After graduating, he and his wife Kajsa Strinning (1922-2017) developed numerous furniture classics for their companies Swedish Design AB and String Desing AB, laying the foundations for world-famous Scandinavian and Swedish design.

They achieved particular success with the String bookshelf systems, which can still be found in many Swedish households today. Like the other Strinnings’ furniture, the shelves are characterised by functionality, stability and aesthetics.

Swedish designer brands for furniture

  • Design House Stockholm

Finnish designer furniture: The origins of Scandinavian design

Alvar Aalto

The Finn Alvar Aalto (1898-1976) was not only a pioneer of the Scandinavian style, but is also one of the greatest and most renowned designers of modernism in general. He worked not only as a furniture designer, but also as an architect and urban planner, and created numerous public buildings and objects that today have classic status.

He was one of the first designers to use predominantly wood in the production of his furniture, thus paving the way for the importance of natural materials in Scandinavian design. He also focussed strongly on the functionality and comfort of furniture, whereby his furniture had organically curved shapes, which many of his successors took up.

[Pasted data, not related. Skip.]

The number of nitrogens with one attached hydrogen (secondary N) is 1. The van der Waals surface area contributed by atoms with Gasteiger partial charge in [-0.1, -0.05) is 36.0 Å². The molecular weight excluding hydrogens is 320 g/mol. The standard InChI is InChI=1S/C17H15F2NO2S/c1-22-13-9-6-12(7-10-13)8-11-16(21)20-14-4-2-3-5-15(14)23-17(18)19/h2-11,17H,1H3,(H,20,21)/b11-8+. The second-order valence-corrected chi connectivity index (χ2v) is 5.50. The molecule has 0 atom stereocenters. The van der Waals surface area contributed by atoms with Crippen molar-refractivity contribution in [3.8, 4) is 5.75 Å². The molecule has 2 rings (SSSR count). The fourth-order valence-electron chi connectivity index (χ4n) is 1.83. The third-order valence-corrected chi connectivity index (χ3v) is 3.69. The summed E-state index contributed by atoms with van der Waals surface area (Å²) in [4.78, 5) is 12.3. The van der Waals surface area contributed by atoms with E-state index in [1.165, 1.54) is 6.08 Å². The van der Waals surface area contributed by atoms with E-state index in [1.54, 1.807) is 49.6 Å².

Scandinavian designer furniture Alvor Aalto
The library designed by Aalto in Vyborg, Russia, is also furnished with typical Scandinavian designer furniture.

Together with his wife Aino Marsio-Aalto (1894-1949), he founded the Artek company in 1935. The name refers to the philosophy of the two – the fusion of “Art” and “Technology“. To this day, Artek is one of the leading brands when it comes to Finnish designer furniture and decoration.

Finnish designer brands for furniture

  • Artek

More designer furniture in Scandinavian style

Scandinavian designer furniture is not only tied to specific designers. Especially nowadays, the names behind the furniture are often no longer the most important thing; the focus is primarily on the brand. Some furniture chains now also offer their own brands that capture the essence of the Scandinavian style and are in no way inferior to the designer products, which are much more expensive.

Brands with Scandinavian designer furniture on offer

  • Frederiks
  • Mørteens
  • Studio Copenhagen